Influence of low HDL on progression of coronary artery disease and response to fluvastatin therapy
Fatty Acids, Monounsaturated
Hydroxymethylglutaryl-CoA Reductase Inhibitors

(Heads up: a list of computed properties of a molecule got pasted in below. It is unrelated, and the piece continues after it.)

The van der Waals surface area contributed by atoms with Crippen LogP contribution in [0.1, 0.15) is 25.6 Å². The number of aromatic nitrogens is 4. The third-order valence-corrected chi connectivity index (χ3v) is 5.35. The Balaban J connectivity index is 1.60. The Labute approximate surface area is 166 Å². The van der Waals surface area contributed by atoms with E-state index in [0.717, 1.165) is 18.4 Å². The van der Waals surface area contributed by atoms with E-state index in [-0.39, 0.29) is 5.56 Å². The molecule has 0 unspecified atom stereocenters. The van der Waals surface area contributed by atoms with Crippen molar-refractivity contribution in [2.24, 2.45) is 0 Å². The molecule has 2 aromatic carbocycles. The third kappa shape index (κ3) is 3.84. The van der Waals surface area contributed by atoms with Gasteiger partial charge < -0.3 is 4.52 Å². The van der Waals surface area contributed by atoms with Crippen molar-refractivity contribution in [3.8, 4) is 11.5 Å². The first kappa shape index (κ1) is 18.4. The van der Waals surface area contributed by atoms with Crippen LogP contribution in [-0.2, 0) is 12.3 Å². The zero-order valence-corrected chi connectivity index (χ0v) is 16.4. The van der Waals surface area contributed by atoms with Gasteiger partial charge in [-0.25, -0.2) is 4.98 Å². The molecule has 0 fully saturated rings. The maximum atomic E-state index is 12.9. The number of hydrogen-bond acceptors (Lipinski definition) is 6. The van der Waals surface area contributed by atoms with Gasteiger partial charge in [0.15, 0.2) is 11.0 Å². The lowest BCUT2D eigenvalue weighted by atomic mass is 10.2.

BACKGROUND--Patients with coronary artery disease (CAD) commonly have low HDL cholesterol (HDL-C) and mildly elevated LDL cholesterol (LDL-C), leading to uncertainty as to whether the appropriate goal of therapy should be lowering LDL-C or raising HDL-C. METHODS AND RESULTS--Patients in the Lipoprotein and Coronary Atherosclerosis Study (LCAS) had mildly to moderately elevated LDL-C; many also had low HDL-C, providing an opportunity to compare angiographic progression and the benefits of the HMG-CoA reductase inhibitor fluvastatin in patients with low versus patients with higher HDL-C. Of the 339 patients with biochemical and angiographic data, 68 had baseline HDL-C <0.91 mmol/L (35 mg/dL), mean 0.82+/-0.06 mmol/L (31. 7+/-2.2 mg/dL), versus 1.23+/-0.29 mmol/L (47.4+/-11.2 mg/dL) in patients with baseline HDL-C >/=0.91 mmol/L. Among patients on placebo, those with low HDL-C had significantly more angiographic progression than those with higher HDL-C. Fluvastatin significantly reduced progression among low-HDL-C patients: 0.065+/-0.036 mm versus 0.274+/-0.045 mm in placebo patients (P=0.0004); respective minimum lumen diameter decreases among higher-HDL-C patients were 0. 036+/-0.021 mm and 0.083+/-0.019 mm (P=0.09). The treatment effect of fluvastatin on minimum lumen diameter change was significantly greater among low-HDL-C patients than among higher-HDL-C patients (P=0.01); among low-HDL-C patients, fluvastatin patients had improved event-free survival compared with placebo patients. CONCLUSIONS--Although the predominant lipid-modifying effect of fluvastatin is to decrease LDL-C, patients with low HDL-C received the greatest angiographic and clinical benefit.